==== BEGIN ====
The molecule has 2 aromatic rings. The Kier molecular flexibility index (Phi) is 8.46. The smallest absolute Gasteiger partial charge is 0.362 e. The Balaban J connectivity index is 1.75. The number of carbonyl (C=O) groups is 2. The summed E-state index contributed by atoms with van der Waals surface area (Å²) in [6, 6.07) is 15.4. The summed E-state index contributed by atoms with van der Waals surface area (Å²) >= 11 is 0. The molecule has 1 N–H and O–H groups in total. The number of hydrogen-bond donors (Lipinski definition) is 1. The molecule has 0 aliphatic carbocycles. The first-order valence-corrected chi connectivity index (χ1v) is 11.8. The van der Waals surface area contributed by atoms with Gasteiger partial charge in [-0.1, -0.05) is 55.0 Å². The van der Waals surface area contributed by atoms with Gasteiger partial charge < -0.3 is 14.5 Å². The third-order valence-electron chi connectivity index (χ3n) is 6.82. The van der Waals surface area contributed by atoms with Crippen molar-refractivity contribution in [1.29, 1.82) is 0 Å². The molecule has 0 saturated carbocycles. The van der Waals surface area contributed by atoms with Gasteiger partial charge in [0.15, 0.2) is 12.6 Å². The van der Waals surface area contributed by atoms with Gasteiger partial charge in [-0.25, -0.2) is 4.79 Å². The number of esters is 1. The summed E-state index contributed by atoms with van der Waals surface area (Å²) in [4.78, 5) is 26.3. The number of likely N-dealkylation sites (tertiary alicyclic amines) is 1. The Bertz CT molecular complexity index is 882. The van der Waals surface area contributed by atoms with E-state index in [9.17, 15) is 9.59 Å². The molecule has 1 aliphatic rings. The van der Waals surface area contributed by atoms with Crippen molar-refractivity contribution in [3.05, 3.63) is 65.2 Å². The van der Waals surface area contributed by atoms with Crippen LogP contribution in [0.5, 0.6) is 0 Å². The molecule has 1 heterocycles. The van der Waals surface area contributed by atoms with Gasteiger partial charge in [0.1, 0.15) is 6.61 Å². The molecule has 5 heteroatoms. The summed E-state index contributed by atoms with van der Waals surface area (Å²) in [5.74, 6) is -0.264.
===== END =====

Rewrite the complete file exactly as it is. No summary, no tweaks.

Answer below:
The molecule has 2 aromatic rings. The Kier molecular flexibility index (Phi) is 8.46. The smallest absolute Gasteiger partial charge is 0.362 e. The Balaban J connectivity index is 1.75. The number of carbonyl (C=O) groups is 2. The summed E-state index contributed by atoms with van der Waals surface area (Å²) in [6, 6.07) is 15.4. The summed E-state index contributed by atoms with van der Waals surface area (Å²) >= 11 is 0. The molecule has 1 N–H and O–H groups in total. The number of hydrogen-bond donors (Lipinski definition) is 1. The molecule has 0 aliphatic carbocycles. The first-order valence-corrected chi connectivity index (χ1v) is 11.8. The van der Waals surface area contributed by atoms with Gasteiger partial charge in [-0.1, -0.05) is 55.0 Å². The van der Waals surface area contributed by atoms with Gasteiger partial charge < -0.3 is 14.5 Å². The third-order valence-electron chi connectivity index (χ3n) is 6.82. The van der Waals surface area contributed by atoms with Crippen molar-refractivity contribution in [1.29, 1.82) is 0 Å². The molecule has 0 saturated carbocycles. The van der Waals surface area contributed by atoms with Gasteiger partial charge in [0.15, 0.2) is 12.6 Å². The van der Waals surface area contributed by atoms with Gasteiger partial charge in [-0.25, -0.2) is 4.79 Å². The number of esters is 1. The summed E-state index contributed by atoms with van der Waals surface area (Å²) in [4.78, 5) is 26.3. The number of likely N-dealkylation sites (tertiary alicyclic amines) is 1. The Bertz CT molecular complexity index is 882. The van der Waals surface area contributed by atoms with E-state index in [9.17, 15) is 9.59 Å². The molecule has 1 aliphatic rings. The van der Waals surface area contributed by atoms with Crippen molar-refractivity contribution in [3.05, 3.63) is 65.2 Å². The van der Waals surface area contributed by atoms with Crippen LogP contribution in [0.5, 0.6) is 0 Å². The molecule has 1 heterocycles. The van der Waals surface area contributed by atoms with Gasteiger partial charge in [0.1, 0.15) is 6.61 Å². The molecule has 5 heteroatoms. The summed E-state index contributed by atoms with van der Waals surface area (Å²) in [5.74, 6) is -0.264.